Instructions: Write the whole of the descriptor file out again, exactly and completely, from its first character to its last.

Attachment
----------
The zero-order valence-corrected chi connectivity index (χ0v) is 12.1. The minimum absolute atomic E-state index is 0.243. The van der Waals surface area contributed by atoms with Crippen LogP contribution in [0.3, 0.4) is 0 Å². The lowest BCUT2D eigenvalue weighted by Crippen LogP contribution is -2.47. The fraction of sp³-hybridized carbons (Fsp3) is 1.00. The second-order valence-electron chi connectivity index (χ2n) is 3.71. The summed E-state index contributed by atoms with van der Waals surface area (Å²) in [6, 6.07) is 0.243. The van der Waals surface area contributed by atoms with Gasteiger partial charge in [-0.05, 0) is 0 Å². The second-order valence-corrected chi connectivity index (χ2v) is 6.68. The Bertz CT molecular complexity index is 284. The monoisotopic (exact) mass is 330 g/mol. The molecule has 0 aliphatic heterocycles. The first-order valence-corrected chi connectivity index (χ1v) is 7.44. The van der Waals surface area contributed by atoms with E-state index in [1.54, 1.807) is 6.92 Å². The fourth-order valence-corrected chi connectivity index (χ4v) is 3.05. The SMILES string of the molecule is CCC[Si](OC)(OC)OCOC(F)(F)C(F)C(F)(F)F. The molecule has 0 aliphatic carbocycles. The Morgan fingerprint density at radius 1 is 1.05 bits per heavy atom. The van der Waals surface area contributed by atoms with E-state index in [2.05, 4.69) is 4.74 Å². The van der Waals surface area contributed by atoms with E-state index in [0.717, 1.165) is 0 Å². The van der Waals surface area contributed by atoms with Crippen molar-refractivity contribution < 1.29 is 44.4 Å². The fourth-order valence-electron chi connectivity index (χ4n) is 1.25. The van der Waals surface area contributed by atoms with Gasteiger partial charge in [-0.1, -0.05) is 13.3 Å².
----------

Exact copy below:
The zero-order valence-corrected chi connectivity index (χ0v) is 12.1. The minimum absolute atomic E-state index is 0.243. The van der Waals surface area contributed by atoms with Crippen LogP contribution in [0.3, 0.4) is 0 Å². The lowest BCUT2D eigenvalue weighted by Crippen LogP contribution is -2.47. The fraction of sp³-hybridized carbons (Fsp3) is 1.00. The second-order valence-electron chi connectivity index (χ2n) is 3.71. The summed E-state index contributed by atoms with van der Waals surface area (Å²) in [6, 6.07) is 0.243. The van der Waals surface area contributed by atoms with Gasteiger partial charge in [-0.05, 0) is 0 Å². The second-order valence-corrected chi connectivity index (χ2v) is 6.68. The Bertz CT molecular complexity index is 284. The monoisotopic (exact) mass is 330 g/mol. The molecule has 0 aliphatic heterocycles. The first-order valence-corrected chi connectivity index (χ1v) is 7.44. The van der Waals surface area contributed by atoms with E-state index in [1.54, 1.807) is 6.92 Å². The fourth-order valence-corrected chi connectivity index (χ4v) is 3.05. The SMILES string of the molecule is CCC[Si](OC)(OC)OCOC(F)(F)C(F)C(F)(F)F. The molecule has 0 aliphatic carbocycles. The Morgan fingerprint density at radius 1 is 1.05 bits per heavy atom. The van der Waals surface area contributed by atoms with E-state index in [2.05, 4.69) is 4.74 Å². The van der Waals surface area contributed by atoms with E-state index in [0.717, 1.165) is 0 Å². The van der Waals surface area contributed by atoms with Crippen molar-refractivity contribution < 1.29 is 44.4 Å². The fourth-order valence-electron chi connectivity index (χ4n) is 1.25. The van der Waals surface area contributed by atoms with Gasteiger partial charge in [-0.1, -0.05) is 13.3 Å².